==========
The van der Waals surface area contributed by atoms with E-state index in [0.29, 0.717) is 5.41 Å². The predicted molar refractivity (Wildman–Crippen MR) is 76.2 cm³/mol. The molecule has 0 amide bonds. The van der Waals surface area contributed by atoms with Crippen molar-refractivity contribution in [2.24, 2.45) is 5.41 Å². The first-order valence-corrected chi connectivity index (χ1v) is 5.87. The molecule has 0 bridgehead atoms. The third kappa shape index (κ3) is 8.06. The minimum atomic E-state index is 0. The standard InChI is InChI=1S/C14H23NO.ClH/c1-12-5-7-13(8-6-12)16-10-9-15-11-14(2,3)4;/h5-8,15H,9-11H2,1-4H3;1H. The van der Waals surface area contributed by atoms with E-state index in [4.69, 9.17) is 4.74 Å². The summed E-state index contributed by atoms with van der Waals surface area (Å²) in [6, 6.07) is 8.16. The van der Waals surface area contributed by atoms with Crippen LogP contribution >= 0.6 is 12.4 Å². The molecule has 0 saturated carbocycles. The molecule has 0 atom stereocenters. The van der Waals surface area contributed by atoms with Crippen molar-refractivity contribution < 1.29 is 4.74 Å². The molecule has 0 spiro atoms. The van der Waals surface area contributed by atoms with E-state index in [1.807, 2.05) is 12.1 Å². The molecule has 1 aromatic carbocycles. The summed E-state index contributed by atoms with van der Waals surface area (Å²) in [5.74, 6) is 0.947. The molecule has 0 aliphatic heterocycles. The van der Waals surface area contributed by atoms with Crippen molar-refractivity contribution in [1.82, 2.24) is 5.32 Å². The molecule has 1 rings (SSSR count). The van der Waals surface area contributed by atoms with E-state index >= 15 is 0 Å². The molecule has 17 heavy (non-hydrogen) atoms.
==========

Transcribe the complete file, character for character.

The van der Waals surface area contributed by atoms with E-state index in [0.29, 0.717) is 5.41 Å². The predicted molar refractivity (Wildman–Crippen MR) is 76.2 cm³/mol. The molecule has 0 amide bonds. The van der Waals surface area contributed by atoms with Crippen molar-refractivity contribution in [2.24, 2.45) is 5.41 Å². The first-order valence-corrected chi connectivity index (χ1v) is 5.87. The molecule has 0 bridgehead atoms. The third kappa shape index (κ3) is 8.06. The minimum atomic E-state index is 0. The standard InChI is InChI=1S/C14H23NO.ClH/c1-12-5-7-13(8-6-12)16-10-9-15-11-14(2,3)4;/h5-8,15H,9-11H2,1-4H3;1H. The van der Waals surface area contributed by atoms with E-state index in [4.69, 9.17) is 4.74 Å². The summed E-state index contributed by atoms with van der Waals surface area (Å²) in [6, 6.07) is 8.16. The van der Waals surface area contributed by atoms with Crippen LogP contribution >= 0.6 is 12.4 Å². The molecule has 0 saturated carbocycles. The molecule has 0 atom stereocenters. The van der Waals surface area contributed by atoms with Crippen molar-refractivity contribution < 1.29 is 4.74 Å². The molecule has 0 spiro atoms. The van der Waals surface area contributed by atoms with E-state index in [1.807, 2.05) is 12.1 Å². The molecule has 1 aromatic carbocycles. The summed E-state index contributed by atoms with van der Waals surface area (Å²) in [5.74, 6) is 0.947. The molecule has 0 aliphatic heterocycles. The van der Waals surface area contributed by atoms with Crippen molar-refractivity contribution in [1.82, 2.24) is 5.32 Å². The molecule has 1 rings (SSSR count). The van der Waals surface area contributed by atoms with E-state index >= 15 is 0 Å². The molecule has 17 heavy (non-hydrogen) atoms.